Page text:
All modern cars seem to be burdened with the task of keeping their occupants safe at all costs. Which is a good thing, because all modern cars are impossible to see out of. High beltlines create a claustrophobic sitting-in-a-bathtub feeling, and impossibly huge C-pillars bring visibility to near zero. To me this is a chicken and egg situation. Is it better to drive a tank with its hatch shut or actually see what you are doing? Continue reading
One of the cars that caught my eye at the Arizona Concours d’Elegance was this gleaming white coupe. It had the classic long hood and short decklid look of a European car, like a Jaguar E-type. The car also had a large diameter wooden steering wheel like a sixties-era Ferrari. However, the car I was looking at was neither British nor Italian – it was a Toyota from Japan!
The 2000GT is a very rare car, with only 337 ever built. This one is particularly rare, because it is one of just 62 left-hand drive models made for the U.S. market. This car is significant because it’s the car that made people sit up and pay attention to Toyota as an automobile manufacturer.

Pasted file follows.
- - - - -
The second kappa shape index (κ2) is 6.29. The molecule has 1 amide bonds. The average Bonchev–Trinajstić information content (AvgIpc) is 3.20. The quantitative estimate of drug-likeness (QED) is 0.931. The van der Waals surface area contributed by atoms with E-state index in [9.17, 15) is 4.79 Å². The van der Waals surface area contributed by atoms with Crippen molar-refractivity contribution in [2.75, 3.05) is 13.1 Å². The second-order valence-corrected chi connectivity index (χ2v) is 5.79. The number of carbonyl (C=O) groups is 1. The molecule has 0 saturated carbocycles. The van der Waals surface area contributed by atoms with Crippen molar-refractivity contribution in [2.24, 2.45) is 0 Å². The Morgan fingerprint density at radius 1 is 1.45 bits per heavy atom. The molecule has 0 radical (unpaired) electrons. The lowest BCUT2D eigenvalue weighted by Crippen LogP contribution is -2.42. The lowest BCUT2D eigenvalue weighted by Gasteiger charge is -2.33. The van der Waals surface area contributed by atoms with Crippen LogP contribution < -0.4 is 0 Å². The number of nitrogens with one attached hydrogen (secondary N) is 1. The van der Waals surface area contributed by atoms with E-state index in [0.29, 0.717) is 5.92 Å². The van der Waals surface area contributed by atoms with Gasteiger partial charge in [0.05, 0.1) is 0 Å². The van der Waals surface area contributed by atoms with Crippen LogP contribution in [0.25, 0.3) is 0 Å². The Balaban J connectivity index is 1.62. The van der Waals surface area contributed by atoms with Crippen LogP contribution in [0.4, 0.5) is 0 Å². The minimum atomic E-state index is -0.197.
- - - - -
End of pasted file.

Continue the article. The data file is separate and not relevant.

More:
The 1990s were an exciting time for automotive design. Engineers were really starting to push the envelope of performance thanks to a better understandings of aerodynamics and computer-aided design. From 1984 to 1994, the title of “World’s Fastest Production Car” changed hands six different times! One of these victories was claimed by one of my favorite supercars from this era: the 1994 Jaguar XJ220.
For most of its 90-year history, Jaguar has focused on making cars that appeal to pipe-smoking gentlemen in tweed suits. It’s no secret that Jaguars have always emphasized style and comfort over performance.
Then in 2008, something unexpected happened. Ford Motor Company decided to sell off Jaguar as part of a major company restructuring. The new buyer was none other than Tata Motors of Mumbai, India.